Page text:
Latest Move in Choice Attack: Idaho Bill Banning Abortion After 20 Weeks

An Idaho bill introduced March 4 will ban abortions 20 weeks after pregnancy, reported CNBC. The bill’s sponsor, Republican Sen. Chuck Winder, says the Pain-Capable Unborn Child Protection Act is to prevent unborn children from experiencing suffering and torture; its claims are based on still-disputed medical evidence.
A slew of other anti-choice bills are moving through state legislatures in…
In Washington, meanwhile, the attack on reproductive rights is coming in through the budget voting process.
The House Judiciary Committee on Thursday sent a bill denying federal funding for abortion to the full chamber for consideration, The Hill reported on March 3. In a 23-14 vote, the panel approved H.R. 3, “The No Taxpayer Funding for Abortion Act,” on a largely party-line vote. Puerto Rico Del. Pedro Pierluisi was the only Democrat to vote for the bill.
The legislation is the latest federal move in a larger strategy meant to weaken women’s reproductive rights, according to a recent article in WeNews.
The GOP-dominated U.S. House of Representatives voted Feb. 18 to defund Planned Parenthood in a budget amendment, the latest salvo in what Nancy Pelosi has termed the “most radical assault on reproductive rights in our lifetime.”
In a recent interview with Women’s eNews, Judy Waxman of the National Women’s Law Center, said that pro-choice advocates are closely watching what happens to the amendment as Republican leaders in the House prepare it for consideration in the Senate.
If lawmakers decide to send the amendment forwarded by Rep. Mike Pence to the Senate as a stand-alone measure it could mean an easy defeat in the Democratic-controlled upper chamber, Waxman said. But if Republicans attach it to another piece of legislation that senators feel compelled to vote for–such as a motion that allows the budget debate to continue so the government will not shut down–it may pass.
In response to Pence’s amendment, pro-choice rallies peppered the country in protest on Feb. 26. In New York, a rally to “stand with Planned Parenthood” drew 5,000, the New York Daily News reported. See Women’s eNews’ photos from the rally on our Flickr page. Other rallies took place in Buffalo, N.Y., Ohio, Boston, Washington, D.C., Chicago, Los Angeles.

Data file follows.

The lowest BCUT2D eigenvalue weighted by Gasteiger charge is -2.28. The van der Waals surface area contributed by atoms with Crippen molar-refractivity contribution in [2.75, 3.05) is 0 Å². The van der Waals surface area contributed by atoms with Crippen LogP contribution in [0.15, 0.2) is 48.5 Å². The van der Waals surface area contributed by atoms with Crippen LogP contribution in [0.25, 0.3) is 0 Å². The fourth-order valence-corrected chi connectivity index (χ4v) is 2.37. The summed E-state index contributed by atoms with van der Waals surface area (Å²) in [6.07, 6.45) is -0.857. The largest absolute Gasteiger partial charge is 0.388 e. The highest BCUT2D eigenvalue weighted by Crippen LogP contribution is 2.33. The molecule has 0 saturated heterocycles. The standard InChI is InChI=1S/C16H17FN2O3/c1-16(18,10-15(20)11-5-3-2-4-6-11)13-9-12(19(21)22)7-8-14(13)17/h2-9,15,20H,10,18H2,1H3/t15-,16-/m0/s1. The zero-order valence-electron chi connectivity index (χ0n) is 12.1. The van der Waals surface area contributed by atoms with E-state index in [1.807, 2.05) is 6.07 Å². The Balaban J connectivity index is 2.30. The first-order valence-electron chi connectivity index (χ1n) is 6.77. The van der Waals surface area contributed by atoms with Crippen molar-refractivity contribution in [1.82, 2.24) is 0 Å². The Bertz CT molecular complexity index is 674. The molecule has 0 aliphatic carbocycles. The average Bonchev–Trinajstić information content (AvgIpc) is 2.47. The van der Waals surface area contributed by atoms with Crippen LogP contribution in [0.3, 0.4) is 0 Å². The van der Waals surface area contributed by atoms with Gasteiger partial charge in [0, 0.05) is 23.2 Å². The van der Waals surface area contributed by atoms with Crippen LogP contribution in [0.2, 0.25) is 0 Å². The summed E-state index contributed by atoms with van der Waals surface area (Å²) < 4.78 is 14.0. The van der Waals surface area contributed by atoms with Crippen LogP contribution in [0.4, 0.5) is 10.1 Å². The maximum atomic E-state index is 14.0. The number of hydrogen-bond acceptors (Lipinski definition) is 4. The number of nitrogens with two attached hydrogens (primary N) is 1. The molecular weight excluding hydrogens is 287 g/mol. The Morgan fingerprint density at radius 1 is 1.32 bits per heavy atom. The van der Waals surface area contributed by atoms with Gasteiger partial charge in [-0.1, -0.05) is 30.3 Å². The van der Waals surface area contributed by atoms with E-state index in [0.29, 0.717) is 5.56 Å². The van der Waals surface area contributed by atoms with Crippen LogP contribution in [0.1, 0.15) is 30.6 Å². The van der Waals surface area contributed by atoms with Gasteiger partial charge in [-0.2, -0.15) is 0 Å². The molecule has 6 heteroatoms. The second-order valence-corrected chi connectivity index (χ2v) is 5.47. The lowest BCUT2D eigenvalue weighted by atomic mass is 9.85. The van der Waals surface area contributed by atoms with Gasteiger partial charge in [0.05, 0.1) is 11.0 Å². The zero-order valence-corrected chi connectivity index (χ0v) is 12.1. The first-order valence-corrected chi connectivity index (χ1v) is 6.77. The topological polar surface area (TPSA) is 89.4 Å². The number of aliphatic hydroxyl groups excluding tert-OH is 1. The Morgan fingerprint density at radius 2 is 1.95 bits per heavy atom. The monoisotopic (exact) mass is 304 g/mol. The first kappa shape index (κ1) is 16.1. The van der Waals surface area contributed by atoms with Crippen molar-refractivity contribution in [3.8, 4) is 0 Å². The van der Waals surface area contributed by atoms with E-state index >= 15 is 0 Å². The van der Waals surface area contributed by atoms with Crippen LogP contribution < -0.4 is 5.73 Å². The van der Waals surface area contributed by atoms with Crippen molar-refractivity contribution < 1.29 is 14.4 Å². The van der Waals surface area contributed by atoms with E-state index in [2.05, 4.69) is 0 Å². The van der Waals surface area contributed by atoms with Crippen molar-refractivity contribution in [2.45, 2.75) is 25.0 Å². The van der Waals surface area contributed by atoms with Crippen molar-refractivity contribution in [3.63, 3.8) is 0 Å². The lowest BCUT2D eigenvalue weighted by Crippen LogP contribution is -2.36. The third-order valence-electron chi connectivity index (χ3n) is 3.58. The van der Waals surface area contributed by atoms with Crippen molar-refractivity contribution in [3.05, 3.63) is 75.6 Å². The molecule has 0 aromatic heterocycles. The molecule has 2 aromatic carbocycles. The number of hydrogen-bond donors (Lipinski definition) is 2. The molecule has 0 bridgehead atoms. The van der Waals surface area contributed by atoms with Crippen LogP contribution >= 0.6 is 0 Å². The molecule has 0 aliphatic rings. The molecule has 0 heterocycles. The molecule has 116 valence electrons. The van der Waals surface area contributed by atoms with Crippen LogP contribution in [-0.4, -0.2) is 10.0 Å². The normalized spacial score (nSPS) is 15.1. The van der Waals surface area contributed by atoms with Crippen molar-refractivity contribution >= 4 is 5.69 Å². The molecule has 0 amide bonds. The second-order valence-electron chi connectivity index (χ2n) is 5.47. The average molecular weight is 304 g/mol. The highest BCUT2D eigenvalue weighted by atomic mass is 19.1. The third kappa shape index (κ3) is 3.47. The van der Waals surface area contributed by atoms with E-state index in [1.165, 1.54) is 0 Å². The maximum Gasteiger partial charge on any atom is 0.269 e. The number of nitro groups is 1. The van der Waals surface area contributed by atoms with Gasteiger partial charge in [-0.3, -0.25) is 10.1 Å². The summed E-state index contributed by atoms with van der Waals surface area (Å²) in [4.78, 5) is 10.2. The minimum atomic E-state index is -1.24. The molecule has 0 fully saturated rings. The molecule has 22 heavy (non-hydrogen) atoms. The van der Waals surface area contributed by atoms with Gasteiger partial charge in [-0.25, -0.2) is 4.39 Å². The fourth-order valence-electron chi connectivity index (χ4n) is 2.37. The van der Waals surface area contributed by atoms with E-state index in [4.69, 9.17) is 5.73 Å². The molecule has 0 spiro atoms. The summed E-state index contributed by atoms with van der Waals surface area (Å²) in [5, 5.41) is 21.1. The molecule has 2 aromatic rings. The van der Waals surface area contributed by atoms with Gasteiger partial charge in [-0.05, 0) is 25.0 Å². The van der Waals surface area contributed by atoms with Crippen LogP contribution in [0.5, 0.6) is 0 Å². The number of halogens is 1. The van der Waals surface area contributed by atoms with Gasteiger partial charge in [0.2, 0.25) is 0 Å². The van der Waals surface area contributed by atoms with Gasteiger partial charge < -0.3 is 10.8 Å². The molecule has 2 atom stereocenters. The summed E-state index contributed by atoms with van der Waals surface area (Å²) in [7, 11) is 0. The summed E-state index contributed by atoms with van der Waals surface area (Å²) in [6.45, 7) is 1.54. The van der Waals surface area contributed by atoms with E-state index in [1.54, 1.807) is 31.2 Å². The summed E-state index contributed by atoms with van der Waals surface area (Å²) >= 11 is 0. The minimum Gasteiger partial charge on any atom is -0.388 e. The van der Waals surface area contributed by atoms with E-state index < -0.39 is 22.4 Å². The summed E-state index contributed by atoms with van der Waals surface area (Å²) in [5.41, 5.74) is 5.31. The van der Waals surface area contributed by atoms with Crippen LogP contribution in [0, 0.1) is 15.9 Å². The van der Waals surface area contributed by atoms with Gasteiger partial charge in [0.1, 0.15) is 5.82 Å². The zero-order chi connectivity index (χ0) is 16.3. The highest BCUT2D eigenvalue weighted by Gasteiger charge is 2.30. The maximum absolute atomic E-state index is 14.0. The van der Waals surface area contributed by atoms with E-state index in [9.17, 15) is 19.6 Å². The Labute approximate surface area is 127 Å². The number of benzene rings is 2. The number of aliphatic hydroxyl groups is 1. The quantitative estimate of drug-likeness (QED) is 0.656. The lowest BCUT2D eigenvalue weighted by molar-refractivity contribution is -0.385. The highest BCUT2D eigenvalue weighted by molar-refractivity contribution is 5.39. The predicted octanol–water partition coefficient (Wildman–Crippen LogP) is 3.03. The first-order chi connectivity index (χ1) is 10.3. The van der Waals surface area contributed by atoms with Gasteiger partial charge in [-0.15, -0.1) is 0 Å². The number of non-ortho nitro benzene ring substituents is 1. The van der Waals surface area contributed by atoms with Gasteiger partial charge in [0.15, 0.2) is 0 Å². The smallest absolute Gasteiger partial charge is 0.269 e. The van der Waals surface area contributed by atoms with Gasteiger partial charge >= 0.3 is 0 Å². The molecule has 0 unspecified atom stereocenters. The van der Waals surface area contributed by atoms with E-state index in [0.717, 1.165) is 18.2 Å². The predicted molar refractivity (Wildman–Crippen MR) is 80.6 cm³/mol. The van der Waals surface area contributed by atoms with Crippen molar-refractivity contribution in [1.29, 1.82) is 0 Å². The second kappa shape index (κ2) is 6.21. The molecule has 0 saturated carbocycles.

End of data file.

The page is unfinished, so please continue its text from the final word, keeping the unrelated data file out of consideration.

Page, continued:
A March 2 Washington Times Op-Ed on alleged wrongdoings of Planned Parenthood, written by Steven Wagner–president of the Renewal Forum, a nonprofit group combating U.S. human trafficking–was criticized sharply in a March 3 report by MediaMatters, a self-described progressive media watchdog. Wagner used discredited video footage made by anti-abortion activist group Live Action as evidence that the organization was a party to underage sex trafficking. Wagner also falsely accused Planned Parenthood of not notifying authorities when Live Action members entered clinics pretending to be pimps and prostitutes, according to MediaMatters.
On the international front, U.S. aid to family planning initiatives would be cut 32 percent from 2010 spending levels and 38 percent from the President’s 2012 request, according to a Feb. 14 report by Ms. Magazine. Also, Republican legislators explicitly forbade any of this funding go to United Nations Population Fund, an organization that provides supplies and services for reproductive health and assists in rebuilding societies who are affected by poor reproductive health, leading to prevention of sexually transmitted diseases, including HIV/AIDS.
Legislations has also been proposed that would impact not only women’s health but also job training, education, housing and food programs, Legal Momentum, the women’s legal defense and education fund, reported in a press release March 3.
Legislators proposed would cut $758 million from the Women Infant Children program, which provides food and nutrition for low-income pregnant and postpartum women. The House budget bill also includes a $210 million cut in Maternal and Child Health block grants and $1.83 billion cut in Head Start from 2010 spending levels, Ms. Magazine reported. The Violence Against Women Act would also see $170 million slashed from its funding this year.
For background coverage by WeNews on the wave of anti-choice initiatives, read a physician’s bleak assessment of the outlook for abortion rights; the rise of anti-choice state legislators in the midterm elections; and John Boehner’s outlook on Congress. Also bear in mind the threats to Social Security, upon which older women disproportionately depend.
For information on choice-related laws, check an interactive map provided by NARAL Pro-Choice America.
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1 comment
  1. 1lifesaved said:

    Thanks for your detailed recap of what’s going on. Recently, I heard someone say that some members of the government don’t care about women before they get pregnant and don’t care about them or their children after they have a baby. But they certainly care about the baby while it’s in a woman’s body. Restricting access to birth control and pregnancy services doesn’t mean people will quit having unprotected sex.

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